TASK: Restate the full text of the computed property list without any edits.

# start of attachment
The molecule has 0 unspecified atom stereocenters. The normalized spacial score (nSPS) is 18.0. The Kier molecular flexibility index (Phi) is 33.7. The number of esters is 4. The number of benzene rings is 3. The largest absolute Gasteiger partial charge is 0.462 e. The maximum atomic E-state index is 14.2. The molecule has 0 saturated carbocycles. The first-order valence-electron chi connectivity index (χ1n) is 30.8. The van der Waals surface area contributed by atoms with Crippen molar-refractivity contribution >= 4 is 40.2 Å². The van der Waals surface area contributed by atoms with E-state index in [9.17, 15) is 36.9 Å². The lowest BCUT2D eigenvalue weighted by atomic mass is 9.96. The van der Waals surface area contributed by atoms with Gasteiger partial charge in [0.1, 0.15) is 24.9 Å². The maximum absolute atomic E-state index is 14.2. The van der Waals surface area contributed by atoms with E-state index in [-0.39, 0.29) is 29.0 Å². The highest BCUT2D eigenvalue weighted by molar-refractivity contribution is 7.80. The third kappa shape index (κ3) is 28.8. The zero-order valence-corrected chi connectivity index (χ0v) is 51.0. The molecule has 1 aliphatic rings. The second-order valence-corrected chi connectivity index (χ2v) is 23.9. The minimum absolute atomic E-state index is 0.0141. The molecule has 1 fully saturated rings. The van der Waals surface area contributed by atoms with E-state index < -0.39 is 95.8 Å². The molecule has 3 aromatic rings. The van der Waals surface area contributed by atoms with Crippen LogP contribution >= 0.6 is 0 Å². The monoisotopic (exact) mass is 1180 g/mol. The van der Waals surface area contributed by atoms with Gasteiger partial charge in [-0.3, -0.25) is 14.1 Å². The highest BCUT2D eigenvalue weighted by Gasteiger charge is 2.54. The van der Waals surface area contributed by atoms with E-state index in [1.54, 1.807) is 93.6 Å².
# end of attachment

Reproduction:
The molecule has 0 unspecified atom stereocenters. The normalized spacial score (nSPS) is 18.0. The Kier molecular flexibility index (Phi) is 33.7. The number of esters is 4. The number of benzene rings is 3. The largest absolute Gasteiger partial charge is 0.462 e. The maximum atomic E-state index is 14.2. The molecule has 0 saturated carbocycles. The first-order valence-electron chi connectivity index (χ1n) is 30.8. The van der Waals surface area contributed by atoms with Crippen molar-refractivity contribution >= 4 is 40.2 Å². The van der Waals surface area contributed by atoms with E-state index in [9.17, 15) is 36.9 Å². The lowest BCUT2D eigenvalue weighted by atomic mass is 9.96. The van der Waals surface area contributed by atoms with Gasteiger partial charge in [0.1, 0.15) is 24.9 Å². The maximum absolute atomic E-state index is 14.2. The van der Waals surface area contributed by atoms with E-state index in [-0.39, 0.29) is 29.0 Å². The highest BCUT2D eigenvalue weighted by molar-refractivity contribution is 7.80. The third kappa shape index (κ3) is 28.8. The zero-order valence-corrected chi connectivity index (χ0v) is 51.0. The molecule has 1 aliphatic rings. The second-order valence-corrected chi connectivity index (χ2v) is 23.9. The minimum absolute atomic E-state index is 0.0141. The molecule has 1 fully saturated rings. The van der Waals surface area contributed by atoms with E-state index < -0.39 is 95.8 Å². The molecule has 3 aromatic rings. The van der Waals surface area contributed by atoms with Crippen LogP contribution >= 0.6 is 0 Å². The monoisotopic (exact) mass is 1180 g/mol. The van der Waals surface area contributed by atoms with Gasteiger partial charge in [-0.3, -0.25) is 14.1 Å². The highest BCUT2D eigenvalue weighted by Gasteiger charge is 2.54. The van der Waals surface area contributed by atoms with E-state index in [1.54, 1.807) is 93.6 Å².